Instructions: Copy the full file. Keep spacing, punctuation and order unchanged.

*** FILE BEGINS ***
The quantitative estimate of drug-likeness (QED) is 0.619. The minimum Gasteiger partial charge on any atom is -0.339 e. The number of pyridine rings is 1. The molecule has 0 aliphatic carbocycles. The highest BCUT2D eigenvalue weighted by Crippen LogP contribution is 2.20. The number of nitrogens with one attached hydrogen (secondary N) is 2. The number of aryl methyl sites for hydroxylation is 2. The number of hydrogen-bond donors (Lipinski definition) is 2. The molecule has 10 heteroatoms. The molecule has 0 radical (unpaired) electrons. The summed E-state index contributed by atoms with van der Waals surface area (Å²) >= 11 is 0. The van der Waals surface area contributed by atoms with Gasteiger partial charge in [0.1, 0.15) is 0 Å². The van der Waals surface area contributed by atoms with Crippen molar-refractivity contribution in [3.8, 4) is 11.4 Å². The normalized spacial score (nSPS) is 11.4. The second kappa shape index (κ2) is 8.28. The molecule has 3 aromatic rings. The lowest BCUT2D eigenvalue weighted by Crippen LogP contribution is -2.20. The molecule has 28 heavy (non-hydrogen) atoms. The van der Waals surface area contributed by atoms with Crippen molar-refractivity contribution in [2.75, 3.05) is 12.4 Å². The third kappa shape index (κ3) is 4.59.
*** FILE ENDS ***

The quantitative estimate of drug-likeness (QED) is 0.619. The minimum Gasteiger partial charge on any atom is -0.339 e. The number of pyridine rings is 1. The molecule has 0 aliphatic carbocycles. The highest BCUT2D eigenvalue weighted by Crippen LogP contribution is 2.20. The number of nitrogens with one attached hydrogen (secondary N) is 2. The number of aryl methyl sites for hydroxylation is 2. The number of hydrogen-bond donors (Lipinski definition) is 2. The molecule has 10 heteroatoms. The molecule has 0 radical (unpaired) electrons. The summed E-state index contributed by atoms with van der Waals surface area (Å²) >= 11 is 0. The van der Waals surface area contributed by atoms with Gasteiger partial charge in [0.1, 0.15) is 0 Å². The van der Waals surface area contributed by atoms with Crippen molar-refractivity contribution in [3.8, 4) is 11.4 Å². The normalized spacial score (nSPS) is 11.4. The second kappa shape index (κ2) is 8.28. The molecule has 3 aromatic rings. The lowest BCUT2D eigenvalue weighted by Crippen LogP contribution is -2.20. The molecule has 28 heavy (non-hydrogen) atoms. The van der Waals surface area contributed by atoms with Crippen molar-refractivity contribution in [2.75, 3.05) is 12.4 Å². The third kappa shape index (κ3) is 4.59.